Glass bottles and jars are a common form of packaging, holding everything from peanut butter to fine wine. Glass has lots of advantages. For example it's inert, so it won't react with the contents of the package. It doesn't affect the flavor of the contents, and unless it's cracked, it doesn't let smells or fluids out. Glass is also easy to recycle. It does have its downside, however, which may make it inappropriate for your business.
Glass is strong -- it has a firm shape and supports the contents of the package -- but it's also fragile. A strong impact can fracture a container, making it useless and wasting the contents. Metal and cloth both are better at taking a sharp blow without rupturing and leaking everything. Glass is also vulnerable to sharp changes in temperature. If you heat glass and then immediately expose it to cool water or air, that can be enough to shatter it.
Glass is heavy compared to paper, plastic or even some metal containers. Greater weight adds to shipping costs. If the company passes along the price, that adds to the costs for consumers too. For some manufacturers, this makes alternative, lighter-weight containers more attractive than glass. Although consumers prefer bottled wine, for instance, manufacturers have experimented with selling wine in cans and boxes. Other companies have tried thinning the glass they use to get the benefits of glass without the weight.
If glass breaks, it becomes much more dangerous than a torn paper bag. Glass edges are sharp enough to break skin, and it's often hard to find all the pieces. If glass shards mix with the contents of a food package unnoticed, they can do internal damage if swallowed. Even if a shopper handles the glass with care, it's possible that somewhere during manufacture or filling, a sliver got dislodged on the inside of the container and poses a risk.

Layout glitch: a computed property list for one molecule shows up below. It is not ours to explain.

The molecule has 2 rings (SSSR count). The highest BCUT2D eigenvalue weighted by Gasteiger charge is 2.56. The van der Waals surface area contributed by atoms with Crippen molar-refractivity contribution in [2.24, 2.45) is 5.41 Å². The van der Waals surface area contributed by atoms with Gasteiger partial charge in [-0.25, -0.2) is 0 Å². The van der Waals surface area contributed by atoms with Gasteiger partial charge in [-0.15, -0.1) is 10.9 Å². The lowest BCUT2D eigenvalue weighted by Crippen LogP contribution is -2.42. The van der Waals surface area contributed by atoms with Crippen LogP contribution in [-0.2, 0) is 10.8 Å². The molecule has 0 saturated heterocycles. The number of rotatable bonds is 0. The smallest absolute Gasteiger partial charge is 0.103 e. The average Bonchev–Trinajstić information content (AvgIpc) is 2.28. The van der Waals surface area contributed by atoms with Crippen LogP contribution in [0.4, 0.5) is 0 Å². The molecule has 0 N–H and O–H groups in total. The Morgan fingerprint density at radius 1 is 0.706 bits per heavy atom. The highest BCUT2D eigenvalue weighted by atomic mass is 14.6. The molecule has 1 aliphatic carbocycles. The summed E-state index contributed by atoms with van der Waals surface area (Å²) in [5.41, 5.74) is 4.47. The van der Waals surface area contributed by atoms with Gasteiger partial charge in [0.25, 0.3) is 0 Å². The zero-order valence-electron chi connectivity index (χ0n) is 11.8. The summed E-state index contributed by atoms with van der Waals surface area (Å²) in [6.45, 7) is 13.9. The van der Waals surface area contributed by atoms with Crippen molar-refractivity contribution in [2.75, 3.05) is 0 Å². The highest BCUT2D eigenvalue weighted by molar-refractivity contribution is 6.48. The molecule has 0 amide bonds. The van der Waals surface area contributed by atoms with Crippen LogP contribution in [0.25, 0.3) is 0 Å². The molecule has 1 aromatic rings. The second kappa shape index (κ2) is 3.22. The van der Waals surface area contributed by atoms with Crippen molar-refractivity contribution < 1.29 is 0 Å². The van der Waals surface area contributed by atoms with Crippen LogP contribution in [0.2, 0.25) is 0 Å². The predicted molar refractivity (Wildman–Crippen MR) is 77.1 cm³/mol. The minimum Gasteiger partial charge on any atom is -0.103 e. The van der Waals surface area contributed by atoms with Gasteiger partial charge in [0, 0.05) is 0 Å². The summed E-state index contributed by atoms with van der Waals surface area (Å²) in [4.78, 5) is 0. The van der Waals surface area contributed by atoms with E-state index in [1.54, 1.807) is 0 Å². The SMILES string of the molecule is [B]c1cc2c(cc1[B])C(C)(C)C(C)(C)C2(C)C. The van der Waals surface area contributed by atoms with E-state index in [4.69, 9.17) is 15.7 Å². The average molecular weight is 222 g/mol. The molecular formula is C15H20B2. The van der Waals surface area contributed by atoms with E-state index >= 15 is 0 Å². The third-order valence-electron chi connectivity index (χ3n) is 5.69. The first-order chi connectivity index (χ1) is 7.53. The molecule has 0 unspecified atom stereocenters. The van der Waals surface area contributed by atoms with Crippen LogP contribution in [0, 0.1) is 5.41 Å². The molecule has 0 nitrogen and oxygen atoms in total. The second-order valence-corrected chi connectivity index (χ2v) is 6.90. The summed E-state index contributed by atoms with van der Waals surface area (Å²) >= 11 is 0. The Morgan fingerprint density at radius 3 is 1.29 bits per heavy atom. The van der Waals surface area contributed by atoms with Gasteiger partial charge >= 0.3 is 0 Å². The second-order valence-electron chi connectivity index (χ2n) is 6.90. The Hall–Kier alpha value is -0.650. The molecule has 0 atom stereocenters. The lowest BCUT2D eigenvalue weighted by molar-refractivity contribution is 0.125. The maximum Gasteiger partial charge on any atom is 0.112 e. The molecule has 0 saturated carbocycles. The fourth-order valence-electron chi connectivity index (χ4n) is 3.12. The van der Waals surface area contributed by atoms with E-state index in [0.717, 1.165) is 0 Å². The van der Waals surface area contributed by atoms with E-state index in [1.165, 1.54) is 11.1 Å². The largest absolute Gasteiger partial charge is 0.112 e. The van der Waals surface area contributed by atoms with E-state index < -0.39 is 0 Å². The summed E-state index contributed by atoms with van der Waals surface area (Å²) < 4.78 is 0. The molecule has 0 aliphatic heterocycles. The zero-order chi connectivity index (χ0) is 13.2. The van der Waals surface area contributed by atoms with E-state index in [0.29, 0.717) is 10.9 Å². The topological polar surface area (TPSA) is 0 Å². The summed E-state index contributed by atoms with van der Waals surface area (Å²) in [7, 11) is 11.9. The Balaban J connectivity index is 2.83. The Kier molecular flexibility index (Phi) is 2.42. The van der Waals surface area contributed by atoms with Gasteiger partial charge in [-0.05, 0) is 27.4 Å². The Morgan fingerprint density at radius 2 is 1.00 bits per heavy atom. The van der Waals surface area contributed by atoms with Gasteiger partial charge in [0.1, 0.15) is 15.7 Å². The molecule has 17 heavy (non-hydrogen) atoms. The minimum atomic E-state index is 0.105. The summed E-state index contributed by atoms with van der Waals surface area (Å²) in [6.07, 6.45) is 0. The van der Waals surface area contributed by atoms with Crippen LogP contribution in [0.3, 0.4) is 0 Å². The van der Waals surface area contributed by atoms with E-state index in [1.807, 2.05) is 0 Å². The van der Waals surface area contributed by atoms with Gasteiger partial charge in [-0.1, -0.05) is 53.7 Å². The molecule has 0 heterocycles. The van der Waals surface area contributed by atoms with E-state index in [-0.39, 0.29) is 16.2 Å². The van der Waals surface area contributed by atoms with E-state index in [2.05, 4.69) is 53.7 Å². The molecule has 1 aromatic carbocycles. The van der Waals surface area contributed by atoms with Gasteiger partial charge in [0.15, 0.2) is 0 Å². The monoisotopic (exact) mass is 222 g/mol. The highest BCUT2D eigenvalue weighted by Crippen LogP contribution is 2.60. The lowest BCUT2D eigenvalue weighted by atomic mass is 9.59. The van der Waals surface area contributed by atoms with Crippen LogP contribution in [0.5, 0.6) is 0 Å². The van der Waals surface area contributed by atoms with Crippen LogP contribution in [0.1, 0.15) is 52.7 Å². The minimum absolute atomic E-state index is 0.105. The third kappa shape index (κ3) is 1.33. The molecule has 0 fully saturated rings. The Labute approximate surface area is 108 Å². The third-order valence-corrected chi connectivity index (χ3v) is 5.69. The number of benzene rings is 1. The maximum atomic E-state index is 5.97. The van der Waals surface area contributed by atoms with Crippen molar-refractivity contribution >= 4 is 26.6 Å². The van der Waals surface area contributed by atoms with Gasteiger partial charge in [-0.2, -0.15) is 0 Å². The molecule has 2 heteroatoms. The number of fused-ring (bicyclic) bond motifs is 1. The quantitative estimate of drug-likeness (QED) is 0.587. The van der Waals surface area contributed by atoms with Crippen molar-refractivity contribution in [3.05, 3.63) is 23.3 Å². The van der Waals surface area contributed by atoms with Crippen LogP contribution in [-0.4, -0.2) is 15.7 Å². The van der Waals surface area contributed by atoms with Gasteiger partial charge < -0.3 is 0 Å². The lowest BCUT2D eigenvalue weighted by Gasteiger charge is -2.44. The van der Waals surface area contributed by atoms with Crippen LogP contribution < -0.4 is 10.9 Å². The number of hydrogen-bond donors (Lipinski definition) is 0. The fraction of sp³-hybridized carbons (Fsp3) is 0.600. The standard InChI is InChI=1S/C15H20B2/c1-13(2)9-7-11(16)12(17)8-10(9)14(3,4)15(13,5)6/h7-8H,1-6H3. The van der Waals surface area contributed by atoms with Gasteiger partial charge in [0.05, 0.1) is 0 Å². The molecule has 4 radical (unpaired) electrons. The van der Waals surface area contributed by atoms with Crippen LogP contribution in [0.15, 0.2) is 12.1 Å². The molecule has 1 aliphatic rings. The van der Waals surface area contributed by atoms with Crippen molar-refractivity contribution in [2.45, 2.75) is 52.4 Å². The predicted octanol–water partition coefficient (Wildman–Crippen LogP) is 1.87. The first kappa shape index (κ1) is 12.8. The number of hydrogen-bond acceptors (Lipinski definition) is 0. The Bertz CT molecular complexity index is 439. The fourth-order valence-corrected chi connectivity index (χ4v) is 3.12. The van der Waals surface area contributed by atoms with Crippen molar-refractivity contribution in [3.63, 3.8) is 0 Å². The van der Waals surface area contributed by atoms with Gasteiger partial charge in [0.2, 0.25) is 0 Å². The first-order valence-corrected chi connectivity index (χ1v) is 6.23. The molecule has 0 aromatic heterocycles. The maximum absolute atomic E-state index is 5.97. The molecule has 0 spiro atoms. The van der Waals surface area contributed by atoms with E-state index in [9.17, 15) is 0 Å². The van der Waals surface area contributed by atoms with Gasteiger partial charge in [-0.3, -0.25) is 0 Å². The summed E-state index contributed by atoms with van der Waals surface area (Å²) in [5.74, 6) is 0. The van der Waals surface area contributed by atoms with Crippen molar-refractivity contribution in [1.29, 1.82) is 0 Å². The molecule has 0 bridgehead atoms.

Closing and Opening
Food companies can seal food inside a one-piece plastic pouch or a metal can and leave it to the consumers to get the food out. With glass, they have to find something to seal the container, such as a lid, a cork, or a bottle cap. Because there's an opening in the packaging, manufacturers and bottlers have to take steps to prevent any contamination from entering. That includes precautions that keep anyone from deliberately contaminating the products.
A graduate of Oberlin College, Fraser Sherman began writing in 1981. Since then he's researched and written newspaper and magazine stories on city government, court cases, business, real estate and finance, the uses of new technologies and film history. Sherman has worked for more than a decade as a newspaper reporter, and his magazine articles have been published in "Newsweek," "Air & Space," "Backpacker" and "Boys' Life." Sherman is also the author of three film reference books, with a fourth currently under way.